eat, pray, love, get judged: why elizabeth gilbert's biggest critics are cynical, emotionally stunted sexists
First, a confession: I’m not the biggest fan of Eat, Pray, Love. In fact, I didn’t technically “finish” it because I found Elizabeth’s Gilbert’s writing persona a little too twee and prone to pointing out the obvious in an unnecessarily elongated way.
I was never turned off by the book’s subject, “one woman’s search for everything across Italy, India, and Indonesia”.
But I am increasingly pissed off by the backlash against it in articles and blogs and on Twitter, a backlash which frames Gilbert’s memoir and its spin-off movie as “full of itself”, “self-indulgent”, “fun to hate”, and “smacking of self-obsession and therapy culture”.
If I hadn’t been kicked out of the society of cynical liberals for saying LOL, I’d certainly be kicked out for what I’m about to say next:
If more people meditated, travelled alone, and yes, underwent therapy, the world would be a much better place.
Yeah, I said it.
Therapy is a GOOD thing
Only someone who’s never had therapy could consider it an easy fix for navel-gazers. The majority of people who go to therapy would rather be anywhere else, and have practiced self-destruction for years to avoid facing their feelings. Done properly, therapy is intensely personal and frequently painful. Even though I advocate therapy and think it can be life-changing, I do understand how rife for parody “therapy-speak” can be. But I also think one of the reasons people laugh at it is because it gets to the heart of uncomfortable truths: I’m co-dependent, you act out from fear of rejection. Those terms may sound strange to the uninitiated but they become important to people because they lead them to insights that transform their lives.
I’d argue that being temporarily self-indulgent and completely obsessed with yourself is a damn sight better than lashing out from hurt and anger on a regular basis, or burying your feelings in drink or drugs or working too much. Happiness is a privilege not everyone has, through no fault of their own, and working towards it is no bad thing.
And speaking of privilege…
Sure, Elizabeth Gilbert is privileged
She’s white, able-bodied, thin, cis-gendered, middle-class, American, and had the resources to travel the world for a year. Plus, feeling disillusioned is a privilege. I think Julia Roberts drips charisma from every pore, but I still wanted to scream when I saw the Eat Pray Love trailer where she wails, “I wanna go someplace where I can MARVEL at something!” Boo freaking hoo, Julia. Some of us need to scrape together the cash to pay our bills, to buy food, to pick up prescriptions. Some of us can’t remember how it felt to not be ill or unhappy, because of life events, not our lack of marvelling. And some of us are depressed and anxious, and would find a trip into the city as challenging as trekking across the world.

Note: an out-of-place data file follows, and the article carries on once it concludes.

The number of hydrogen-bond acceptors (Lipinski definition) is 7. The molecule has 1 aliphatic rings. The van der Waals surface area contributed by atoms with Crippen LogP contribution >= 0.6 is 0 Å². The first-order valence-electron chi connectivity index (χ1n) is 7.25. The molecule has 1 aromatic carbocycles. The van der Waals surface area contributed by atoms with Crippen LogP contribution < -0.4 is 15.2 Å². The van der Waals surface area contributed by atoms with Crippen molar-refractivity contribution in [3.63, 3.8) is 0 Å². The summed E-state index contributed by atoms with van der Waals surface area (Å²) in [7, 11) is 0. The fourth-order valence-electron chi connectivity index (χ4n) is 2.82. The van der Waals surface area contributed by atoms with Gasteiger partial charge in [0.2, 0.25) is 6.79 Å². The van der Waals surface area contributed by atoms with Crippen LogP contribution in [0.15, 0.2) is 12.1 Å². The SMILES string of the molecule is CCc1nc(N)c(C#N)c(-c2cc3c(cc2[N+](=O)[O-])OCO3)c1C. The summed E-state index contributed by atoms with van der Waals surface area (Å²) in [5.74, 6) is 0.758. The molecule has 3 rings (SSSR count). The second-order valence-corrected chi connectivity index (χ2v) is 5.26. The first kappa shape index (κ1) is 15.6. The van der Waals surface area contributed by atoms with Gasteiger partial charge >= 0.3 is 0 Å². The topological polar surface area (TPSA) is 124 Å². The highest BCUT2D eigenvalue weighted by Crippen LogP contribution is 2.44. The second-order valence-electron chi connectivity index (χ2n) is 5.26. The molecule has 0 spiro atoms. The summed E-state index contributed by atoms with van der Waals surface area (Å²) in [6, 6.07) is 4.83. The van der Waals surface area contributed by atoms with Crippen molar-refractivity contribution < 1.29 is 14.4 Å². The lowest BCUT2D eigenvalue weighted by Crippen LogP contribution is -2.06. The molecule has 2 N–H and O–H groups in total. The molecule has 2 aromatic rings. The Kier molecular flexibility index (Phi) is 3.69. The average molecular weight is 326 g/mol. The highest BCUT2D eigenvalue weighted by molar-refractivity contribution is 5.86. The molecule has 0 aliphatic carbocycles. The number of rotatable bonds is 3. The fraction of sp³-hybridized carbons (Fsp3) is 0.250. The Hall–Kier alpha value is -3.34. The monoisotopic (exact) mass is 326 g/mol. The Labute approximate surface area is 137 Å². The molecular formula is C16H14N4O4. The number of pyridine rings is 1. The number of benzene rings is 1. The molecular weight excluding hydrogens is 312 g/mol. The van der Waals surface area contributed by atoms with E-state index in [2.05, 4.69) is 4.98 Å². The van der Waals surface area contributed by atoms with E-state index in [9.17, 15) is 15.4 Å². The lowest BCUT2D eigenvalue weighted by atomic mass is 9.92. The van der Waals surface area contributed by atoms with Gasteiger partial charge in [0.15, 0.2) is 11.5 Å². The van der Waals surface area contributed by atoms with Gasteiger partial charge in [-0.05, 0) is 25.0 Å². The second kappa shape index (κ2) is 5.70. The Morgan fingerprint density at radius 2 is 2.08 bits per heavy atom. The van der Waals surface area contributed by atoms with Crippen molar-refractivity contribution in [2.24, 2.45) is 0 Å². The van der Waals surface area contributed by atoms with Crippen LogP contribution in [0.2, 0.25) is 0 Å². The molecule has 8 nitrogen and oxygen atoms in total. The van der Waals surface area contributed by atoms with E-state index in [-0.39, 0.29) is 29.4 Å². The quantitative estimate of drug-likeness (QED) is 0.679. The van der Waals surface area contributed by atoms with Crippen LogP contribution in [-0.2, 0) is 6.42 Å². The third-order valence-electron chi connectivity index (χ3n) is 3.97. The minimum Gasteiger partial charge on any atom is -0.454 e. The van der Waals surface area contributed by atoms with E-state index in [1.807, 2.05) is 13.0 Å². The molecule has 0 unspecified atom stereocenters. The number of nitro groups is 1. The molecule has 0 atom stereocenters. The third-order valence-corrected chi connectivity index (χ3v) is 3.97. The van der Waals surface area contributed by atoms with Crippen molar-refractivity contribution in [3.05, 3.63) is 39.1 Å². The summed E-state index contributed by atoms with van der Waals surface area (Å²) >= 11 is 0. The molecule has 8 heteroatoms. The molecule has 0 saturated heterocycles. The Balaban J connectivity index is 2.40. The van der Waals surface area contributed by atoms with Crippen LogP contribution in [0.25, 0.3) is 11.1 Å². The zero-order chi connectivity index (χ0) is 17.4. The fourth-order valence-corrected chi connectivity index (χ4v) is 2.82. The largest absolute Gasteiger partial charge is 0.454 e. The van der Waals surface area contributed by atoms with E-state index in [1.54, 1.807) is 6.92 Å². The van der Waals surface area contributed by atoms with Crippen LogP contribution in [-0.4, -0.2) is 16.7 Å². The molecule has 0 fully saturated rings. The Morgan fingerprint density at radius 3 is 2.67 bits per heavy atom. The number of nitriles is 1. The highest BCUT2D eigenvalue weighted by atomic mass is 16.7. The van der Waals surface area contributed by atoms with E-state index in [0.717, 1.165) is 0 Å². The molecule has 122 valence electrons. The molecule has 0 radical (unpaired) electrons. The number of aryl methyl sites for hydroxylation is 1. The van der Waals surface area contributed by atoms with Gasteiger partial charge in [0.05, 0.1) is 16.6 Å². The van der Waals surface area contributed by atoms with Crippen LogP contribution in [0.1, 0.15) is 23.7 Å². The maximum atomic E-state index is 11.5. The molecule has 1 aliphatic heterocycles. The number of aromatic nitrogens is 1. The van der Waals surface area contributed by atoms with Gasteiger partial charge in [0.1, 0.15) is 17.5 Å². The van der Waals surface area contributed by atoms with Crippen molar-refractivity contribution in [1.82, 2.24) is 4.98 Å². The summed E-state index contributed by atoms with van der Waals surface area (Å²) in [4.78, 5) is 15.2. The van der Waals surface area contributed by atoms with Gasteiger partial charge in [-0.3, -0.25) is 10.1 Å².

The Eat, Pray, Love experience is not accessible; we can’t all do it. And even if some of us did do it, we wouldn’t necessarily feel better as a result — many people need more serious mood interventions than meditation, nature, and pasta.
But the fact that we can’t all do it is kind of the point. Elizabeth Gilbert was paid to write a book about her travel experience, just like a lot of other people. We don’t say that Bill Bryson shouldn’t write about his trip around the UK because not everyone can go to the UK and be really witty, or whine that Paul Theroux didn’t buy us a ticket for his train ride across Asia. Authors write book proposals, and if they’re lucky, they get to go to fantastic places and write about them for the rest of us. What’s the point in moaning about something being inaccessible when most of us would never have had access to it anyway? It’s hardly Elizabeth Gilbert’s fault I’ve never been to Bali.
I’ve seen her taken to task about this, most publicly on Oprah, when she was asked by audience members how she could recommend travelling to India for enlightenment when most Americans can’t afford to even leave the country.
Her response was gracious. To paraphrase: the inner journey was the stuff that really made a long-term difference and that’s open to almost anyone (meditation is free).
As much as anyone who has suffered a serious illness or tragic bereavement will probably have little time for Elizabeth Gilbert’s problems, a lot of others have good lives that they’ve lost their gratitude for. They need to marvel, and they’re the people she’s writing for.
It’s not all fun and games
I know some non-writers might scoff at this, and I know that even at its hardest, writing is a cakewalk compared to lots of other jobs, but the thing is, writing is work. Writing a book is especially hard work. And Elizabeth Gilbert got paid for doing a job. Plus, she paid her dues.